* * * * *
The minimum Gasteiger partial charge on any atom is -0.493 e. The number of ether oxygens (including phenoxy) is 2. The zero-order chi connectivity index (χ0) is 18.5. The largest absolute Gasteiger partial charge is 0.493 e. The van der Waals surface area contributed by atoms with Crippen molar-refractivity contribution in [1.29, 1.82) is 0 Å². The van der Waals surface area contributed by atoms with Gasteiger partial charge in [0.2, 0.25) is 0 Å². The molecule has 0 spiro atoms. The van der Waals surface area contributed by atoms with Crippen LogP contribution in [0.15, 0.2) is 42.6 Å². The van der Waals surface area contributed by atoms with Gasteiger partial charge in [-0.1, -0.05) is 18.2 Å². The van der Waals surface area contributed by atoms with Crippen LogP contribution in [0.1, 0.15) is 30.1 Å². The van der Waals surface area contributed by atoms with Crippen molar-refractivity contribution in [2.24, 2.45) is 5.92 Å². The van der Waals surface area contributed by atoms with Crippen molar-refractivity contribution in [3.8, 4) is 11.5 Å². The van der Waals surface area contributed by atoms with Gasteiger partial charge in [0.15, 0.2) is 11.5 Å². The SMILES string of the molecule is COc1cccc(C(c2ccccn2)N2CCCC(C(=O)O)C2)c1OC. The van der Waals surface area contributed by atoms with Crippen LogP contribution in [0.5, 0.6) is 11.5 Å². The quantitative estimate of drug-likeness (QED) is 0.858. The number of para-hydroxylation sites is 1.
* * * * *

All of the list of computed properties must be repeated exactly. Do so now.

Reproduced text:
The minimum Gasteiger partial charge on any atom is -0.493 e. The number of ether oxygens (including phenoxy) is 2. The zero-order chi connectivity index (χ0) is 18.5. The largest absolute Gasteiger partial charge is 0.493 e. The van der Waals surface area contributed by atoms with Crippen molar-refractivity contribution in [1.29, 1.82) is 0 Å². The van der Waals surface area contributed by atoms with Gasteiger partial charge in [0.2, 0.25) is 0 Å². The molecule has 0 spiro atoms. The van der Waals surface area contributed by atoms with Crippen LogP contribution in [0.15, 0.2) is 42.6 Å². The van der Waals surface area contributed by atoms with Gasteiger partial charge in [-0.1, -0.05) is 18.2 Å². The van der Waals surface area contributed by atoms with Crippen LogP contribution in [0.1, 0.15) is 30.1 Å². The van der Waals surface area contributed by atoms with Crippen molar-refractivity contribution in [2.24, 2.45) is 5.92 Å². The van der Waals surface area contributed by atoms with Crippen molar-refractivity contribution in [3.8, 4) is 11.5 Å². The van der Waals surface area contributed by atoms with Gasteiger partial charge in [0.15, 0.2) is 11.5 Å². The SMILES string of the molecule is COc1cccc(C(c2ccccn2)N2CCCC(C(=O)O)C2)c1OC. The van der Waals surface area contributed by atoms with Crippen LogP contribution in [0.5, 0.6) is 11.5 Å². The quantitative estimate of drug-likeness (QED) is 0.858. The number of para-hydroxylation sites is 1.